Friday, January 27, 2012

This perseverence and endurance thing

Frankly, I'm sick of it. I don't like it. But what choice do I have? A life of bitterness and regret? I cry every day. I battle constantly with the flesh, trying not to think of what I have lost, of all the moments and memories that will never be. I see pictures of Matt's best friends getting all dressed up, going on dates, and proud parents posting the momentous occasion on Facebook. I honestly wish them well, but it. is. painful. It is then that I have to remind myself once again that Matt is alive and I will see him again. But this business of persevering and enduring. OH! How it is difficult. On days like this, I again am amazed we survive such loss.

Wednesday, January 18, 2012

Joy and Grief

We spent last weekend in Wisconsin Dells with Tim's sister and family. It was great fun for the kids. Part of the incentive for going was because of a generous, anonymous gift of money with instructions to spoil the kids. We would never have considered something like this before. We don't usually do vacations because we tend to be very practical. So this last weekend was extravagant by our definition.

It was a long, exhausting weekend, both emotionally and physically. The Dells is not a restful vacation, btw!!! :) Dh and I had deep joy watching the kids have fun, knowing that these are wonderful memories for them. But every moment of joy for us was, and is, fused with grief. Grief that Matt wasn't there with us. Bittersweet in seeing Matt's cousin, only a year younger, playing with our two youngest boys, and wishing it was Matt playing with them.

We had to drive through Rochester on the way to the Dells, too, and that was excruciating. We hadn't been there since July 29, the day Matt died. There were many tears and the wrenching pain in our hearts was intense.

I am still so perplexed as to how joy and grief can coexist. I am reminded of a saying a friend from our GriefShare group shared about experiences after grief. She said, "The highs aren't as high and the lows aren't as low." I'm finding that to be true.

But for all the sorrow we have experienced, God has been good. We were delighted to see a cardinal at a rest stop on the way. It was rather funny, however, because it took us a few seconds to realize it wasn't real. It was a wood painted one propped in a tree. But we felt it was God's little way of reassuring us of His love and telling us that Matt was near. The cardinal has become our comfort "sign" since the beginning. It was such a blessing to be able to spend the weekend with family, too. Our time in the Dells wouldn't have been nearly as fun without them!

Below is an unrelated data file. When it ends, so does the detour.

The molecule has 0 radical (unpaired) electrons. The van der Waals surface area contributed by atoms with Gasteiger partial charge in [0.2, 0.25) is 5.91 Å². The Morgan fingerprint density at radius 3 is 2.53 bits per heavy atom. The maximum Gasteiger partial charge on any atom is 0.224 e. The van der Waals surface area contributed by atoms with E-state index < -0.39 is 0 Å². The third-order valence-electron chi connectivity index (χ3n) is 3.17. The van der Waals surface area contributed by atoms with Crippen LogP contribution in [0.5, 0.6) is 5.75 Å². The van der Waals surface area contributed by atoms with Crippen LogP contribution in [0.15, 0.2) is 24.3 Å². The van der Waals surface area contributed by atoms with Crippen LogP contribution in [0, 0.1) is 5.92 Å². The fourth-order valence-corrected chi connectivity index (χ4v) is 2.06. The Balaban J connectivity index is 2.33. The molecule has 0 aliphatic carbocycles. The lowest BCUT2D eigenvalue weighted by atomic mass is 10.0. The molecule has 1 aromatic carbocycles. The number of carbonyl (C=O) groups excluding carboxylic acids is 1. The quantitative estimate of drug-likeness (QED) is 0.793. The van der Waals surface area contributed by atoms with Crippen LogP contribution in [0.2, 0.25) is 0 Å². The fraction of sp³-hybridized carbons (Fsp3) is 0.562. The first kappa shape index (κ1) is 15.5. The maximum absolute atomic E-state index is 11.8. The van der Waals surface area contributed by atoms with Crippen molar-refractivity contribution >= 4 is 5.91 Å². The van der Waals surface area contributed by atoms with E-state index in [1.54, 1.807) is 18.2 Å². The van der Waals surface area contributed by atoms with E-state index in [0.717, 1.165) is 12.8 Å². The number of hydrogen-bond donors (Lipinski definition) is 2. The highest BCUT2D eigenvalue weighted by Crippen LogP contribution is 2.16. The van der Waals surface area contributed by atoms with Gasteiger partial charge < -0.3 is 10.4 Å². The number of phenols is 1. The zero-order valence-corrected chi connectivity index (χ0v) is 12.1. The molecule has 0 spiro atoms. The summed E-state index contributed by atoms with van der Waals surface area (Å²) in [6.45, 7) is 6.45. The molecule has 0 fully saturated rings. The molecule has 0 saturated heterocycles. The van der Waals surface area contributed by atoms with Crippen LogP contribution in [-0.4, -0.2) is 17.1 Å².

We got home Monday evening and took Tuesday off to catch up on cleaning and laundry. While going through the mail, I came across a brochure for Trout Lake camp. Matt loved going to Trout Lake. When we received his paychecks from Pioneer in August, we decided to put them in a fund for Trout Lake camp for the rest of the kids to eventually attend.

One of the "tips" from GriefShare was to plan for significant dates so that you're not ambushed by grief. In doing so, you'll certainly still have sorrow, but at least not be ambushed by it. I have been struggling for several weeks with what to do in May for Matt's birthday. I had already checked with one retreat center up north about staying there the first week of May, but was disappointed to learn that they wouldn't extend stays outside of their scheduled dates. When I saw the brochure for Trout Lake, I checked the dates, but was disheartened to see there were none scheduled for the first week of May. However, I figured it couldn't hurt to ask, so I emailed them to inquire of the possibility of staying there. I wasn't too hopeful, so when I opened the reply email, I was overcome with emotion when I read that yes, they would accommodate us. I spent the next several hours crying. Crying with gratitude to God. It is so perfect. It is God. He is so good. Again, I am awestruck at how grief can be melded with joy. The LORD is near and continues to bring healing. (Psalm 34:18, 147:3)

Sunday, January 8, 2012

Treasures in Heaven

Matthew 6:20 "But store up for yourselves treasures in heaven, where moth and rust do not destroy, and where thieves do not break in and steal."

I have been ruminating for days on a blog post. And then I ran across this woman's blog. She pretty much wrote my post. I couldn't believe it. In fact, I almost checked the signature at the bottom of her post to make sure my name wasn't there. I had read the exact same New Year's post this gal refers to, and I, too, had the same exact thoughts. Only she beat me to the keyboard.
 ***The following is an excerpt from the blog link above. This is not the post in it's entirety.***

A few days ago I read a New Year’s post written by one of my favorite writers, Kelle Hampton. If you’re like me, and you dabble in self pity and ennui daily, I’d bookmark Kelle this year. After I read her posts, I’m re-inspired and invigorated and awake for at least twenty minutes. She’s better than three Red Bulls and a kale smoothie.
Kelle wrote a wonderful list of what she’d learned in 2011 and I found myself nodding, yes, yes, yes along with her inspired words- as I always do. But then I got to one which read:  “Family is everything, everything, everything.”

And something forced me to pause and stop reading. Inside that pause I realized that after living through 2011, I don’t think that’s true.

2011 Lesson #1 – Family is not everything.

It can’t be. Because sometimes beloved sons die. And husbands leave. And daughters lose their minds for decades. And beloved babies are broken by broken men behind the wheel.  And fathers abuse and mothers neglect and sisters and brothers betray. And friends walk away.